And, we're going.  It is David (AKA NIU) vs. Goliath (AKA FSU).  And the meeting date is New Year's Night in Miami (well, near it).  And we're hoping for the best.

These are definitely the most expensive tickets to any such event that we have ever bought.

We'll be showing out Northern Illinois spirit all those many miles.

We have a room right by Hollywood Beach, Florida, where we'll spend New Year's Eve (four places within a half block).  New Year's Day will be Huskie rallies, a pre-game alumni reception, and, the game.  Here's hoping for the best, but we don't play BCS teams, even the bad ones, very well.  And, Florida State is definitely not a bad BCS team (along with a penchant for running up scores).

Then, we're thinking a couple days at Clearwater Beach and a week at PCB.

Off and Away We Go.  --RoadDog

Thursday, December 27, 2012

It's a Pickle Thing...You Wouldn't Understand

Just what would a town that calls itself the Pickle Capital of the World drop?  You got it.

Every New Year's Eve, some 2,000 revelers enjoy pickles, cookies and hot chocolate during the Mt.  Olive New Year's Eve Pickle Drop in Mount Olive, NC, (pop.4,589).  A glowing green pickle drops into a redwood tank.

It started as a lark 14 years ago when Johnny Walker, president emeritus of the Mt. Olive Pickle Co., gathered with a few employees to watch a pickle slide down a rope and it grew from there.  Since Walker had another party to attend that night, he had it at midnight Greenwich Mean Time, which would be 7 p.m. eastern.

It's just as dark at 7 as at midnight.  The party begins at 6 p.m. and ends at 7:05 p.m.  Partygoers bring canned food items for a local food bank and have a chance to win a door prize which includes a 3-foot pickle identical to the descending dill.

I need to go there sometime for this event as my family is much-tied to this town,  My dad was born there and my grandparents lived there.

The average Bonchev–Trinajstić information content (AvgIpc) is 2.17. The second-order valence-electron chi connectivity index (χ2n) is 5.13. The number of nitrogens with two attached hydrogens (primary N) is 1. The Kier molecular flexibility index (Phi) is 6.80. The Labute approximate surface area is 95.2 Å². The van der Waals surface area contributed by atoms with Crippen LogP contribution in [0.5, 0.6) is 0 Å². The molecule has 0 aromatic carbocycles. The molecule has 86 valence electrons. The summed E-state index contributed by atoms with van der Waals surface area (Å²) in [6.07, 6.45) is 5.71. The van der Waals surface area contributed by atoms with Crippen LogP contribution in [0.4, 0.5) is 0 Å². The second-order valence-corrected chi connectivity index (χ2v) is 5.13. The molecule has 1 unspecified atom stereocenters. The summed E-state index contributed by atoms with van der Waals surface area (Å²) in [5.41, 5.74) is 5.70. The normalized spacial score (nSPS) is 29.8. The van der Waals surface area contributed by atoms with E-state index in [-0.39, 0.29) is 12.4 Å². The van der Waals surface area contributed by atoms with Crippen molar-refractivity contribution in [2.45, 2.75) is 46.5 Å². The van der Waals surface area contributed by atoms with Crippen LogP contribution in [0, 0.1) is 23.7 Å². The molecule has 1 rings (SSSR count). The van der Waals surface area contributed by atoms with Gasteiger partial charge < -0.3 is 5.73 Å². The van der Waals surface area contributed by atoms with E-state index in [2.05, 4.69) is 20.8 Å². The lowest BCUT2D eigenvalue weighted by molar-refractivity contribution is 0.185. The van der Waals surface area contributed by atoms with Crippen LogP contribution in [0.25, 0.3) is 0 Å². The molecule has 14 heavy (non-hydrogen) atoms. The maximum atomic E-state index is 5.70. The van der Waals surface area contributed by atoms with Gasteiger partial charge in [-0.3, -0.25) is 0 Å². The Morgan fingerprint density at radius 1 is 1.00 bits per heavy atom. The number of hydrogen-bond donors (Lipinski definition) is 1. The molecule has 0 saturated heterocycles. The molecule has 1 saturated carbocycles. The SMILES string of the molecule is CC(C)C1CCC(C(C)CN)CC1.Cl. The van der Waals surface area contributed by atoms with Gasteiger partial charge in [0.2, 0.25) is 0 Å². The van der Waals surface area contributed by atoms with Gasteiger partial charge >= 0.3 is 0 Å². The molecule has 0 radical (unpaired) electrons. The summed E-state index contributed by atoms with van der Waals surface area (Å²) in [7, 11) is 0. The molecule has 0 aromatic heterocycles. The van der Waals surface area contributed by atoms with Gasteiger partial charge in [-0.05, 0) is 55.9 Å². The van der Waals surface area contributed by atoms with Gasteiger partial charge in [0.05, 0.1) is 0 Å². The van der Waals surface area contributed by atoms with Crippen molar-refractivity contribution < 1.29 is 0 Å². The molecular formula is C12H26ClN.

It Drops Home With This One.  --RoadDog

Dropping Possums and Coal

In the self-proclaimed Possum Capital of the South, a descending marsupial marks the countdown at the New Year's Eve Possum Drop at Clay's Corner in Brasstown, NC, (pop 240).  Owner Clay Logan calls it a "hi-tech redneck event."

PETA has sued the NC Wildlife Resources Commission to prohibit the use of a live opossum for the event.  Logan says that in past years, the unharmed critter was released afterwards.

He started the shindig in 1993 to attract customers to his out-of-the-way store.  He sells possum-related hats, tee-shirts,postcards, etc..  It also features hillbilly humor, a Miss Possum contest and fireworks.

Shamokin, Pennsylvania, (pop. 7,374) its a New Year's Eve Coal Drop.  Hey, its in the heart of coal country.  A large black lump of Styrofoam wrapped in multicolored lights drops down a flagpole.

And, Pickles Get In On the Act.  --RoadDog

Thar She Drops

From Dec. 25-29 American Profile Magazine "Countdown to New Year by Marti Attoun.

In Manhattan, Kansas (pop. 52,281) it's a large, shimmering red 4-foot aluminum apple descends from a flagpole above Varney's bookstore.

In Allentown, Pa., a 200-pound Liberty Bell comes down.  In Mobile, Alabama, a 12-foot-tall Moon Pie does the same.